By DeWayne Demland
The other day, I was at a meeting with the local automotive association that was meeting with the chairman of the commerce committee for the state legislature. Everyone who was there represented different aspects of the aftermarket: regional and national associations, WDs, manufacturing representatives, program distributors and even education.
Prior to the start of this meeting, I was discussing education with several people there. This is a passion that I have always had, especially in this industry. The discussion centered around the education of parts specialists, and this was something several of the people there voiced as a concern. The cost of one program to train parts specialists was mentioned in this discussion. Someone thought the cost of this program was too much. This stirred up something deep inside me, as I was thinking that this is definitely an issue that needs to be tackled.
Most automotive technician programs cost about $5,000. Keep in mind that these technicians pay for their education on their own, most prior to ever being employed as a technician. This is just their initial training; they will be required to continue their training in order to stay current with the changes in the industry. Depending on the path the technician takes, that education will come from an OEM or from us in the
Many of us have been involved with putting on clinics for our customers so that they stay current in being able to repair these vehicles. Along with that is the hope that they will “remember” who helped give them that knowledge those of us who supply parts for them, and will come to us for the parts to repair these vehicles. The unmentioned advantage for us as parts professionals, is that we also gain the same knowledge and insight; adding to our ability to serve our customers even better. This is referred to as “continuing education,” and in many professions and jobs, it’s a requirement. This continuing education is an added expense to either the technician or the employer, on top of their initial training.
So let’s look at how we train a parts specialist. Is there an initial training that they go through? Typically, no. When we hire them we would probably hope that they have some sort of mechanical background. So, in many cases, the only training they receive is in the form of continuing education that is provided in-house or through the clinics they attend for technicians. In many ways, this in itself could be problematic. After all, who is the customer coming to because they may not be able to fix the problem?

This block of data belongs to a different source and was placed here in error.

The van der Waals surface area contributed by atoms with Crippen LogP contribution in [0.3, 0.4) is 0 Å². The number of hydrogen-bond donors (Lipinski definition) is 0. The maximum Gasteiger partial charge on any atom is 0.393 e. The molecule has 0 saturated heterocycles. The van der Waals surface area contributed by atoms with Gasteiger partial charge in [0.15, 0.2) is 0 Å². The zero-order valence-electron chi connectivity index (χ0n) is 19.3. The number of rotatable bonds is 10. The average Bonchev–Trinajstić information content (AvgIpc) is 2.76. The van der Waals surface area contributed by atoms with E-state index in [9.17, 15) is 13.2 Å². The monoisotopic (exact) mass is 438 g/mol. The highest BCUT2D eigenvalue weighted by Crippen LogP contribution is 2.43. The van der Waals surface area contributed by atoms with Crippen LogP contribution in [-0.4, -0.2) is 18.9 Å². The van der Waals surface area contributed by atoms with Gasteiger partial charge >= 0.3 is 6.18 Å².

So, what is the difference between “initial training” and “continuing education?” Basically, the format. Continuing education is short highlights of a given system, problem or even a product. They are most often limited in depth, and many make assumptions about the level of knowledge that the students have coming into the training. They are not typically done in a systematic approach, and may jump from one subject to another. There may even be extended time between each session. The approach in initial training will be a complete systematic way of looking at the subject. It will be in-depth and will make no assumptions as to the level of knowledge that the students bring with them.
There are an extremely limited number of options for initial training for a parts specialist. In this context then, any cost for this training could be perceived as expensive. This could also be a reflection as to why such a high percentage of our parts specialists are not producing at the same level as the top performers are in our stores. If the initial training for a parts specialist would cost $3,000 and increase their performance, it would still equate to a $2,000 savings from that of a technician. Maybe our perspective should shift from what we are doing, to what we are not doing.
DeWayne Demland is president of Automotive Parts Training LLC of Phoenix, Ariz.